Anselm Kiefer


It was suggested by my tutor that I look into the work of Anselm Kiefer. As I mentioned in the post here, I first glimpsed one of his monumental works in the RA summer 2020 virtual exhibition on YouTube. I’d never seen any of this artists’ work before and that piece really stood out for me – well, it does actually stand out from the wall, as do most of Kiefer’s mega-sculptural paintings!

Anselm Kiefer ‘Vier Plus Eins’ – onview at RA Summer 2020 exhibition


It seems a tad obsessive, that an artist should be so consumed with the events of the Second World War, and in particular the Holocaust, when he was born after these events took place. Yet I suppose, people who were not born in Germany after the war, may not be able to grasp what happened socially and culturally. It is intimated in some of the information I’ve absorbed whilst researching Kiefer, that the memories and evidence of what took place during WW2 were in some ways almost eradicated or glossed over from the German mindset. I think Kiefer’s mission has been to make sure the Holocaust, particularly, is never forgotten. I think thats what drives all this work. Maybe I’m wrong on some of these points and what I’ve said is simplistic but that’s how I feel when I read about his life, and how others interpret his exhibitions.

Anselm Kiefer ‘Lilith 1987-1990’ Source: http://www.alejandradeargos.com


I cannot feel the emotions that a German-born person would feel when looking at Kiefer’s work but I can still feel moved by it. And not because of the context, the poetry, the mythology and all other aspects that run through his works, but for the sheer scale and creative dynamism inherent in everything he touches.

Anselm Kiefer ‘Der Morgenthau Plan’ (2014) Source: http://www.alejandradeargos.com
Anselm Kiefer ‘Der Morgenthau Plan’ (2014) Source: http://www.alejandradeargos.com

THE MORGENTHAU PLAN

A plan drawn up by the US Secretary of the Treasury, Henry Morgenthau Jr (b. 1891, d. 1967) which envisaged a postwar Germany as an agricultural, deindustrialized country which would be divided into a northern and a southern half, with the Rhineland, the North Sea coast, and other important strategic or industrial areas coming under international control. After initial acceptance by Roosevelt, it was quickly withdrawn as completely impractical, as such a Germany would continue to be reliant on foreign finance. The plan was used extensively by Goebbels in his Nazi propaganda to strengthen German resolve towards the end of World War II.

https://www.oxfordreference.com/view/10.1093/oi/authority.20110803100209776

In his painting process, Kiefer applies everything available to him (even lead) onto the canvas supports, including straw, metal, netting, branches, axes … he takes recycling to another level, it is almost extreme repurposing. The works all look like they are solid as concrete, layered and thick with texture, like they will last for millenia. But they are not, they are all very fragile – just watch the YouTube video by conservators at the Metropolitan Museum of Art (below is the link) discussing the nightmare of looking after his large pieces. The works are made with so much force and energy but Kiefer himself doesn’t seem to care if they survive or not. I really admire that ethic. He does not appear at all precious about his gigantic paintings.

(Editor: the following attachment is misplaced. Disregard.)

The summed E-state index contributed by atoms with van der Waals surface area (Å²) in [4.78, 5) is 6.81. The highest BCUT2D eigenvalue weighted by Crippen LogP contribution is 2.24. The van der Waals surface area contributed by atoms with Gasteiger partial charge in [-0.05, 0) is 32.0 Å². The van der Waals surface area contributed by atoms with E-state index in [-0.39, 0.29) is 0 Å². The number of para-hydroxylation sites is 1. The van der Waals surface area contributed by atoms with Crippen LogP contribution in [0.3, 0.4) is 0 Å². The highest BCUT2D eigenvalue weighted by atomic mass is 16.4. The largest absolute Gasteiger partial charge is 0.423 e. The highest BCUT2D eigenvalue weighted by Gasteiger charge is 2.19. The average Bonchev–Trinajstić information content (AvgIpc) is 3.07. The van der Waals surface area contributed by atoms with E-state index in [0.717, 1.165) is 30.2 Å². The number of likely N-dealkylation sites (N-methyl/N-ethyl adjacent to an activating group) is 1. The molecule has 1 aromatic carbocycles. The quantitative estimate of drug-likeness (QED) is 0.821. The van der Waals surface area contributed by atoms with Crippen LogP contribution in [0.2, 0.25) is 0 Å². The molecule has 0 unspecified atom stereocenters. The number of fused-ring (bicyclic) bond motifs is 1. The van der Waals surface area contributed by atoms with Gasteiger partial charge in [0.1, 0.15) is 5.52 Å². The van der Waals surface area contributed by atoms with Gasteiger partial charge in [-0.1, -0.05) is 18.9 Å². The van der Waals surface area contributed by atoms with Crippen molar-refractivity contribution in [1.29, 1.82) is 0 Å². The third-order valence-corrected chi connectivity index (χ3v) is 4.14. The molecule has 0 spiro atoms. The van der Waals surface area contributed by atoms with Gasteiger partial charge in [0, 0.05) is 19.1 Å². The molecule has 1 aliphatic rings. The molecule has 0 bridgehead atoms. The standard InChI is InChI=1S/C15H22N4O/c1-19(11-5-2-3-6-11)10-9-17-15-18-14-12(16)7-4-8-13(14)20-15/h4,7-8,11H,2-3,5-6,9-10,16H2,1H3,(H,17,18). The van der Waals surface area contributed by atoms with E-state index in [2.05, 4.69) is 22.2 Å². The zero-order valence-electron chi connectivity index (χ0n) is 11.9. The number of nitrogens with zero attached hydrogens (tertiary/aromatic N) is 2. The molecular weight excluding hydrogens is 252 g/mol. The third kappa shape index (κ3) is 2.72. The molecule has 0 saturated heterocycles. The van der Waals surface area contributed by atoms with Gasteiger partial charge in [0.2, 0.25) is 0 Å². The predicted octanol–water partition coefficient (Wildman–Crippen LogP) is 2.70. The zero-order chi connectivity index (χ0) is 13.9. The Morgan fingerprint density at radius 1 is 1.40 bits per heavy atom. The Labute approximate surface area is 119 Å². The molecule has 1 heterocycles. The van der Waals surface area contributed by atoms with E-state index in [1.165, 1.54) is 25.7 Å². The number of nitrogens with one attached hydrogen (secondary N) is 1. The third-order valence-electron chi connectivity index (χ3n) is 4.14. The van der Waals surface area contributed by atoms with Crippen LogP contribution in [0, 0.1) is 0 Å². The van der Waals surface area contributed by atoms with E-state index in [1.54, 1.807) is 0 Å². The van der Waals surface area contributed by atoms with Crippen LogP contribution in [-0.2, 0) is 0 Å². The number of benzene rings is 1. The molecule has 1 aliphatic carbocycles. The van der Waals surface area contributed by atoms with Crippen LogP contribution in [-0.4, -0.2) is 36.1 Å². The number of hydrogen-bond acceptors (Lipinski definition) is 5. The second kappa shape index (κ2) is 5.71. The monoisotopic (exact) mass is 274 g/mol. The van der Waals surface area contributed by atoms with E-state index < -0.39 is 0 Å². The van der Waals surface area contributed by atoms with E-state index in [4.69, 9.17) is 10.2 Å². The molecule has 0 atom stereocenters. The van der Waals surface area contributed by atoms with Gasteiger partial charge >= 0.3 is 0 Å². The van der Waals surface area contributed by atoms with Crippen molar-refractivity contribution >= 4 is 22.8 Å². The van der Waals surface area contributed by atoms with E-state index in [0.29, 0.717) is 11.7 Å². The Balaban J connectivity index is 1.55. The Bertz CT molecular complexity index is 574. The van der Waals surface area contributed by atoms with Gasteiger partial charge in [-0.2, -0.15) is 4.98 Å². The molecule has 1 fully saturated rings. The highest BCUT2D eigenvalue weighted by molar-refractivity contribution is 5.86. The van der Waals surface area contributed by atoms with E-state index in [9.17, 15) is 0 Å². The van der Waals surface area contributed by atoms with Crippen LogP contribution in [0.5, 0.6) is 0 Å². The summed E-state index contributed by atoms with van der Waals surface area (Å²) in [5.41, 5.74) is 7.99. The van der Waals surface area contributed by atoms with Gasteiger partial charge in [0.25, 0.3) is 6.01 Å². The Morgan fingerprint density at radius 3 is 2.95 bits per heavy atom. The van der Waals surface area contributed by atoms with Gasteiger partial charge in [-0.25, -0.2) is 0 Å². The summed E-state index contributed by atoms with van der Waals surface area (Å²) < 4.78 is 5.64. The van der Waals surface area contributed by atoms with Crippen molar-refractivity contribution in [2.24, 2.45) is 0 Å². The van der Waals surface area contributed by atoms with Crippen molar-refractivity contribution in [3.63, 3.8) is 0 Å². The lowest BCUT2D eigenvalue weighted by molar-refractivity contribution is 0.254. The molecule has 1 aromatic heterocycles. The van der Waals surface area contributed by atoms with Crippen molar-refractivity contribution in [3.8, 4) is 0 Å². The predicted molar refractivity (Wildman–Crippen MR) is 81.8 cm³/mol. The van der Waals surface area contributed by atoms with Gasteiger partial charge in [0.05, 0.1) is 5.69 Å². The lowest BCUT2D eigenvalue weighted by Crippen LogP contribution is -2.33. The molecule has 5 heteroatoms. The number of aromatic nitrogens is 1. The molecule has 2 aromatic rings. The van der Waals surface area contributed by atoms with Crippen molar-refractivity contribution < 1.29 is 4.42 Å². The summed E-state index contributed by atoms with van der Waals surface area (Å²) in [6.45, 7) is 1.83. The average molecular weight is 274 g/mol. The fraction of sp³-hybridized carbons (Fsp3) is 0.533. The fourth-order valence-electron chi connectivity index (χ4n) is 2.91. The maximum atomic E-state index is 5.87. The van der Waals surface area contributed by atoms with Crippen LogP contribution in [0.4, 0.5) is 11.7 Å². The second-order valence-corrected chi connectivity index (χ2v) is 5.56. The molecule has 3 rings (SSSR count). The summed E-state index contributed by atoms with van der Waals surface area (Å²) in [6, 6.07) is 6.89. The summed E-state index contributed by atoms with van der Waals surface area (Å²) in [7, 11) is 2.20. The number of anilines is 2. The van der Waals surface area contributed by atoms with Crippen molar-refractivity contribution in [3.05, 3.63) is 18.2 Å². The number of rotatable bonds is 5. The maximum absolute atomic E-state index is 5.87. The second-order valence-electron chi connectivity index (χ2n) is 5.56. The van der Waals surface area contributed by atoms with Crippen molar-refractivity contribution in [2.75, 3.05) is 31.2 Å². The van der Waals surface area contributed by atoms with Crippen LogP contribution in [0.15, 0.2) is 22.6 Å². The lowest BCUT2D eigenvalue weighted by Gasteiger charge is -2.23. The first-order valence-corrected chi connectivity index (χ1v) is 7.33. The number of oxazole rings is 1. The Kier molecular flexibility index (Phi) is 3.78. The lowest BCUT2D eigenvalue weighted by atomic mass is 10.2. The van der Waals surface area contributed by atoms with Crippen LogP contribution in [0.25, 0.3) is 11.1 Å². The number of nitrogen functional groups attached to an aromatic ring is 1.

Anselm Kiefer ‘For Paul Celan: Ash Flower’ (2006) Source: http://www.alejandradeargos.com


I have purchased a book featuring his watercolour work – Anselm Kiefer – Transition from Cool to Warm. I understand his watercolour work is quite marvellous, I will try and post about that if I get time.

Bibliography
Online articles

Jones, J. (2020). Anselm Kiefer review – an apocalyptic epitaph for the liberal age. [online] the Guardian. Available at: https://www.theguardian.com/artanddesign/2016/nov/21/anselm-kiefer-review-walhalla-white-cube-bermondsey [Accessed 04/12/2020]

Jones, J. (2020). Anselm Kiefer review – terrifying odyssey through a cursed world. [online] the Guardian. Available at: https://www.theguardian.com/artanddesign/2019/nov/15/anselm-kiefer-review-white-cube-bermondsey-london [Accessed 04/12/2020]

Valcárcel, M. (05/06/2017) Anselm Kiefe r:Flowers and the Poetry of Paul Celan [online] Alejandra de Argos Available at: https://www.alejandradeargos.com/index.php/en/artp/41429-anselm-kiefer-flowers-paul-celan [Accessed 04/12/2020]

Davies. E. S. Final Major Project – Anselm Kiefer Essay [online] Available at: https://ebanskydaviesfmp.wordpress.com/2019/05/24/anselm-kiefer-essay/ [Accessed 04/12/2020]

Books (en route – not read at time of this post)
Lawrence, J & Knausgard, K.O. Anselm Kiefer: Transition from Cool to Warm (2018) Gagosian/Rizzoli

YouTube
Corey D’Augustine and Steven Zucker. The conservator’s eye: Anselm Kiefer, Bohemia Lies by the Sea (2017) [Online] YouTube [Accessed 2/12/2020] https://www.youtube.com/watch?v=NJ-zBvrs8CQ

Bellis Vintage Anselm Kiefer Inside an Artists Studio (2015) [Accessed 2/12/200] https://www.youtube.com/watch?v=fsRIXZr6l7s&t=463s

The Art Channel Anselm Kiefer at White Cube (2017) [Accessed 3/12/2020] https://www.youtube.com/watch?v=nW-SzBf1Z1k&t=456s

San Francisco Museum of Modern Art (2019) Anselm Kiefer: History is a clay [Accessed 03/12/2020] https://www.youtube.com/watch?v=dPEcPn85D8w

Images

Source for screenshot/edited image of ‘Vier Plus Eins’ painting by Anselm Kiefer: https://se.royalacademy.org.uk/2020/artworks/anselm-kiefer-hon-ra/126 [Accessed 04/12/2020]

All other images of Anselm Kiefer’s work used in this post were sourced from http://www.alejandradeargos.com

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